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25 Nov 22. French PM says fighter jet project on track but Dassault denies deal.
Companies involved in jointly developing a next-generation European fighter jet named FCAS agree on how to move forward, the French prime minister said on Friday at a joint news conference with German Chancellor Olaf Scholz.
“An agreement has been reached between our industrial companies, this requires approval by the states and I think the process is ongoing,” French Prime Minister Elisabeth Borne said.
Dassault Aviation (AM.PA), which is spearheading the project which also includes Thales (TCFP.PA) and Airbus (AIR.PA), immediately denied a deal had been reached.
“It is not done yet,” a spokesperson told Reuters.
It is the second time this month that conflicting political and industrial signals have emerged over the talks on the next phase of the project. Dassault Chief Executive Eric Trappier last week denied a German government declaration which had also suggested a deal had been reached.
Speaking at the same event on Friday, Olaf Scholz took a more cautious stance, saying political leaders had been able to speed up talks on the project.
French President Emmanuel Macron and then German Chancellor Angela Merkel first announced plans in July 2017 for FCAS, which will include a fighter jet and a range of associated weapons, including drones.
Lately, the project – originally meant to unify Europeans after the migration crisis and Britain’s decision to leave the European Union – has been a source of tension between the two countries.
24 Nov 22. Weapons industry booms as Eastern Europe arms Ukraine.
- E.Europe arms companies step up production for Ukraine
- Hope to find new markets as defence spends rise
- Can produce and service Soviet-era and NATO-standard weaponry Poland, Czechs among big suppliers of military aid to Kyiv
- Industry’s history stretches from 1800s and through Cold War
Eastern Europe’s arms industry is churning out guns, artillery shells and other military supplies at a pace not seen since the Cold War as governments in the region lead efforts to aid Ukraine in its fight against Russia.
Allies have been supplying Kyiv with weapons and military equipment since Russia invaded its neighbour on Feb. 24, depleting their own inventories along the way.
The United States and Britain committed the most direct military aid to Ukraine between Jan. 24 and Oct. 3, a Kiel Institute for the World Economy tracker shows, with Poland in third place and the Czech Republic ninth.
Still wary of Russia, their Soviet-era master, some former Warsaw Pact countries see helping Ukraine as a matter of regional security.
But nearly a dozen government and company officials and analysts who spoke to Reuters said the conflict also presented new opportunities for the region’s arms industry.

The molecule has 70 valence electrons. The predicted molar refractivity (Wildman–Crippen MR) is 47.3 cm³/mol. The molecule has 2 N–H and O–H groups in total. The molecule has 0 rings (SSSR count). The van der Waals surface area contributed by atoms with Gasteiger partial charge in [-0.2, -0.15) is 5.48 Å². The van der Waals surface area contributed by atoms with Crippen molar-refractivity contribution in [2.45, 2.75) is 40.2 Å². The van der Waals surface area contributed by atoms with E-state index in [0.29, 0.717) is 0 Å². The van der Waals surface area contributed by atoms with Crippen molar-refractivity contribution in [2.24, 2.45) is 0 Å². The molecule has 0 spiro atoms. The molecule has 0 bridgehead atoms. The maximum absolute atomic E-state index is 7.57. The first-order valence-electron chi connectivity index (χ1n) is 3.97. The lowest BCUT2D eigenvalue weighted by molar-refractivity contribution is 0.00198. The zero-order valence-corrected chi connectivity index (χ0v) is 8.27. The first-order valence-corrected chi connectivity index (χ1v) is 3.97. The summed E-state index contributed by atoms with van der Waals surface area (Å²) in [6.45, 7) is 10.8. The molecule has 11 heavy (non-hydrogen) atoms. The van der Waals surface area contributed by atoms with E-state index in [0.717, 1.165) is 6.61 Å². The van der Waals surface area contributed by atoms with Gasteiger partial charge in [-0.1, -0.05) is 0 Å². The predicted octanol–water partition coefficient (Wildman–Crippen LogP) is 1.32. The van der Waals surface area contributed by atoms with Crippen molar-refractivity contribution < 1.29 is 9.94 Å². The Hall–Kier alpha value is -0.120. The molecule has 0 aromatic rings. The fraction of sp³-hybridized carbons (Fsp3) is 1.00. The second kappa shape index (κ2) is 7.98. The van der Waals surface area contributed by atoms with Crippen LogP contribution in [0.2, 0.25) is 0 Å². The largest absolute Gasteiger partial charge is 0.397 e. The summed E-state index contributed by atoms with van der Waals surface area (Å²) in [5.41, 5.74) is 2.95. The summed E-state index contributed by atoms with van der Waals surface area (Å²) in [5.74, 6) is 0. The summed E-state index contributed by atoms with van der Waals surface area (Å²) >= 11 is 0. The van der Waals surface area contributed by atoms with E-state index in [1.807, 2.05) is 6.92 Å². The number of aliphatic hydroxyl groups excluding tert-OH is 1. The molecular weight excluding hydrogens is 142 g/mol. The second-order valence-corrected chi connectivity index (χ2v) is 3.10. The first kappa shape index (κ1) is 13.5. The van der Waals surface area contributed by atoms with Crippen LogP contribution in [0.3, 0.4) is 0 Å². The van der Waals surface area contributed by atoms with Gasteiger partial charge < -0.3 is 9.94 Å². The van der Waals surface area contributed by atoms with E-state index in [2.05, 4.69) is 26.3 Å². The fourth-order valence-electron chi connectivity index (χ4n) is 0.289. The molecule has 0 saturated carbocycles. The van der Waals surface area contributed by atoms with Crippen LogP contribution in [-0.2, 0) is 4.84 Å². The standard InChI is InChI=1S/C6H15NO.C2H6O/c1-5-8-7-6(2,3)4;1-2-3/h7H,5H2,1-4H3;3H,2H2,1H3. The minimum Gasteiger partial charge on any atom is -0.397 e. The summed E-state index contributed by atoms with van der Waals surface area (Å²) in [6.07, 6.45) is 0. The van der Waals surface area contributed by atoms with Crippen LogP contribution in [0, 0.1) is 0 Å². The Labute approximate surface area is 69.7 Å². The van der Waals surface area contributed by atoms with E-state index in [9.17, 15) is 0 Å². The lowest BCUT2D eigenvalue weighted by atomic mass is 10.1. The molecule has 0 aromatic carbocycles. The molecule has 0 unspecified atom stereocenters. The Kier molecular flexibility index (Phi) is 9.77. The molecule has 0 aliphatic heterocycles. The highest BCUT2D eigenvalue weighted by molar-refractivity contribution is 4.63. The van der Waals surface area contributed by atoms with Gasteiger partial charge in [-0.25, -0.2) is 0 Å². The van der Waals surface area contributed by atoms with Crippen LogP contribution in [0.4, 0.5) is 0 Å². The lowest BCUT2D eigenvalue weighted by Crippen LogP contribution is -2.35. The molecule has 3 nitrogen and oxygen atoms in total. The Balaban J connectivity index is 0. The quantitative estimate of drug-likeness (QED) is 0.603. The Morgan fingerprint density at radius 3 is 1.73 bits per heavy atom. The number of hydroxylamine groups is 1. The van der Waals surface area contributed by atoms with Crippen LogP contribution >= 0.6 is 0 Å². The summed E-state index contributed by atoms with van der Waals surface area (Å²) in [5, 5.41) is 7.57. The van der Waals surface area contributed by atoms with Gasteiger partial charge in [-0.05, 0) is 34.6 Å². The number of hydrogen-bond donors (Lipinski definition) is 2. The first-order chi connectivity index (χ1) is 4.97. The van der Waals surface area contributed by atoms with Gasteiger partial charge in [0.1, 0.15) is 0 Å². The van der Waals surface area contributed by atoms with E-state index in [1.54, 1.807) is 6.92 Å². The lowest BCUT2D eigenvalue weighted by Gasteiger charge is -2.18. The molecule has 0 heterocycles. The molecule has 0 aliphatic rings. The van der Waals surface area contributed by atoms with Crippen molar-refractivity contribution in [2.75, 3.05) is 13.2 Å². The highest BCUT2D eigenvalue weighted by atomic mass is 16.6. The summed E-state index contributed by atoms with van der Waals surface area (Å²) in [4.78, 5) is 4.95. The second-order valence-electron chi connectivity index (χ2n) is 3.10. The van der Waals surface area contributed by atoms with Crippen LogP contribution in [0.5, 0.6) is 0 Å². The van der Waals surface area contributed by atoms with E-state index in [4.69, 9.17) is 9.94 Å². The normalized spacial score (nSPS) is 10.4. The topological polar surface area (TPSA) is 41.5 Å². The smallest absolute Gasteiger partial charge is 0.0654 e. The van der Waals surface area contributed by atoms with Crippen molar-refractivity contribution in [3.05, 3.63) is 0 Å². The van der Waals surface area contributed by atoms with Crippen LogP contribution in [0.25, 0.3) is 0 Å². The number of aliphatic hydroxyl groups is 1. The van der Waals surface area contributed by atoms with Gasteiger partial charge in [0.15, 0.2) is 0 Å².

“Taking into account the realities of the ongoing war in Ukraine and the visible attitude of many countries aimed at increased spending in the field of defence budgets, there is a real chance to enter new markets and increase export revenues in the coming years,” said Sebastian Chwalek, CEO of Poland’s PGZ.
State-owned PGZ controls more than 50 companies making weapons and ammunition – from armoured transporters to unmanned air systems – and holds stakes in dozens more.
It now plans to invest up to 8 billion zlotys ($1.8 billion)over the next decade, more than double its pre-war target, Chwalek told Reuters. That includes new facilities located further from the border with Russia’s ally Belarus for security reasons, he said.
Other manufacturers too are increasing production capacity and racing to hire workers, companies and government officials from Poland, Slovakia and the Czech Republic said.
Immediately after Russia’s attack some eastern European militaries and manufacturers began emptying their warehouses of Soviet-era weapons and ammunition that Ukrainians were familiar with, as Kyiv waited for NATO-standard equipment from the West.
As those stocks have dwindled, arms makers have cranked up production of both older and modern equipment to keep supplies flowing. The stream of weapons has helped Ukraine push back Russian forces and reclaim swathes of territory.
Chwalek said PGZ would now produce 1,000 portable Piorun manpad air-defence systems in 2023 – not all for Ukraine -compared to 600 in 2022 and 300 to 350 in previous years.
The company, which he said has also delivered artillery and mortar systems, howitzers, bulletproof vests, small arms and ammunition to Ukraine, is likely to surpass a pre-war 2022 revenue target of 6.74 billion zlotys.
Companies and officials who spoke to Reuters declined to give specific details of military supplies to Ukraine, and some did not want to be identified, citing security and commercial sensitivities.
Eastern Europe’s arms industry dates back to the 19th Century, when Czech Emil Skoda began manufacturing weapons for the Austro-Hungarian Empire.
Under Communism, huge factories in Czechoslovakia, the Warsaw Pact’s second-largest weapons producer, Poland and elsewhere in the region kept people employed, turning out weapons for Cold War conflicts Moscow stoked around the world.
“The Czech Republic was one of the powerhouses of weapons exporters and we have the personnel, material base and production lines needed to increase capacity,” its NATO Ambassador Jakub Landovsky told Reuters.
“This is a great chance for the Czechs to increase what we need after giving the Ukrainians the old Soviet-era stocks. This can show other countries we can be a reliable partner in the arms industry.”